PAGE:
Name_______________________ Date__________ School___________________ Page __/__ Target Problem/Behavior_______________________________________________________________________ Behavior Setting: _____________________________________________ Antecedents/Triggers Consequences Function/Plan Behavior Setting: _____________________________________________ Antecedents/Triggers Consequences Function/Plan Behavior Setting: _____________________________________________ Antecedents/Triggers Consequences Function/Plan

31 EBC Weekly Individual Behavior Rating Form
Teacher/Consultee___________________ Grade____ School___________________ Page ___/___ Instructions: Below are scales for rating a week of a problem/behavior. Begin by filling in the anchors. On the “Zero Anchor” or “0” side, write in a descriptor for the worst (most severe or most frequent) day of the problem you have ever experienced. On the “Best Anchor” or “100” side, write-in a description of the best (or no occurrences) day of the problem you have ever experienced. Fill in the starting date for the Monday when you begin rating. At the end of each day or period, make a summary rating of the severity/frequency of the problem/behavior by placing an “X” on the scale. Use the space on the right to note features of the problem or situations in which in occurred that you deemed noteworthy. These features may include important triggering events, the severity of the problem or observed controlling consequences. Graph the data weekly on the EBC Behavior Rating Chart. 10 20 30 40 50 60 70 80 90 100 Monday Date __/__/__ Tuesday Wednesday Thursday Friday Student Name_____________________ Behavior/Problem__________________ ________________________________ Zero Anchor Below write-in the “0” side anchor the worst problem or behavior ever. Best Anchor Below write-in the “100” side anchor the best the problem or behavior has ever been (or no problem).. Notes: May include triggering events, new features of the problem/behavior, the severity of the problem or observed controlling consequences. Monday: Tuesday: Wednesday: Thursday: Friday:


33 (e.g. Triggers, Consequences, Trials)
EBC Phase 2 (FBA) Summary and Interpretation Form Name_______________________ Date__________ School___________________ Page __/__ Target Problem/Behavior______________________________________ __________________________________________________________ Notes: Estimated Frequency Results Source Possible Function(s) (e.g. Triggers, Consequences, Trials)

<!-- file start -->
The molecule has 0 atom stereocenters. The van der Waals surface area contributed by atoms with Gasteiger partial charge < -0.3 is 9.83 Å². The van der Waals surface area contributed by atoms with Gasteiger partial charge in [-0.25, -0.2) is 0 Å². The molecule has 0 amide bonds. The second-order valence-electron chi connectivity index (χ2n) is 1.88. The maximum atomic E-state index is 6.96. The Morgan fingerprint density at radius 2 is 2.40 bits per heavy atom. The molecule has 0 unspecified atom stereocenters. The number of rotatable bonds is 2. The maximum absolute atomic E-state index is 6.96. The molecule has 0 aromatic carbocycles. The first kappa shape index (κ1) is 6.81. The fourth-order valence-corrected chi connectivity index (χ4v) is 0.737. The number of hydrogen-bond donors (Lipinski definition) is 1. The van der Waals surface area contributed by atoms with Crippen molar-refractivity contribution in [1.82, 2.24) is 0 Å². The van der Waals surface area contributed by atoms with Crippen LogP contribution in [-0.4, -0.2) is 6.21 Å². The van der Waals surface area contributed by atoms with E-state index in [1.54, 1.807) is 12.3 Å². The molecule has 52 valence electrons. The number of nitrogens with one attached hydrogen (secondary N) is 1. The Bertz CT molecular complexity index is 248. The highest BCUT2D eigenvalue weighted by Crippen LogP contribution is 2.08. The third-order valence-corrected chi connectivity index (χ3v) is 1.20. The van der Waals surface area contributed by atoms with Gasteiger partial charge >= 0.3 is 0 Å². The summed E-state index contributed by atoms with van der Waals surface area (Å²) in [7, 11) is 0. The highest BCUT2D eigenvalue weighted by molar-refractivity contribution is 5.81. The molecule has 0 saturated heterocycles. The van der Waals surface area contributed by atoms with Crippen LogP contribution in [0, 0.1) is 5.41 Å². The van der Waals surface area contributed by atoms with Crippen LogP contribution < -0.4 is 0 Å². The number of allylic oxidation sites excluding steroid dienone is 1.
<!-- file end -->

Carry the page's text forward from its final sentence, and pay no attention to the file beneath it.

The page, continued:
34 EBC Phase 2 Hypothesis/Solution Form
Name_______________________ Date__________ School___________________ Page __/__ Target Problem/Behavior_______________________________________________________________________ Hypotheses Possible Solution(s)

35 Ecobehavioral Consultation Process Sheet: Phase 3 & 4: Interview and Follow-up
1. FEEDBACK AND HYPOTHESIS GENERATION Analyze and interpret data together. Generate tentative hypothesis (Consider possible functions and collaboratively obtain agreement on hypothesis). FEEDBACK AND HYPOTHESIS GENERATION Notes: GENERATION SOLUTIONS LIST: 2. GENERATING SOLUTIONS Brainstorm possible solutions based on hypothesis (No criticism, freewheeling, quantity desired, use structure). Use visual aid to share solution list. 3. CHOOSE SOLUTION AND SPECIFY RESPONSIBILITIES Discuss solutions in relation to hypothesized function. Consider the Best Available Solution (BAS). Consider the ecology of the environment on the for implementation of the solution and vice versa. Identify the chosen solution as a “trial intervention”. Make responsibilities explicit. Include ongoing data collection for progress monitoring. TRIAL INTERVENTION W/RESPONSIBILITIES: 4. IMPLEMENT SOLUTION(S) Develop strategies to promote implementation. Arrange to treatment fidelity checks. Use a “mini-experiment” design for implementation. SOLUTION IMPLEMENTATION FIDELITY AND DESIGN NOTES: Phase 4: Follow-up Interview FOLLOW-UP NOTES: 1. EVALUATE SOLUTION EFFECTIVENESS Collect and summarize the data. Examine the data together (Consider goal attainment). Consider generalization/fading/maintenance. Restart the process (if needed).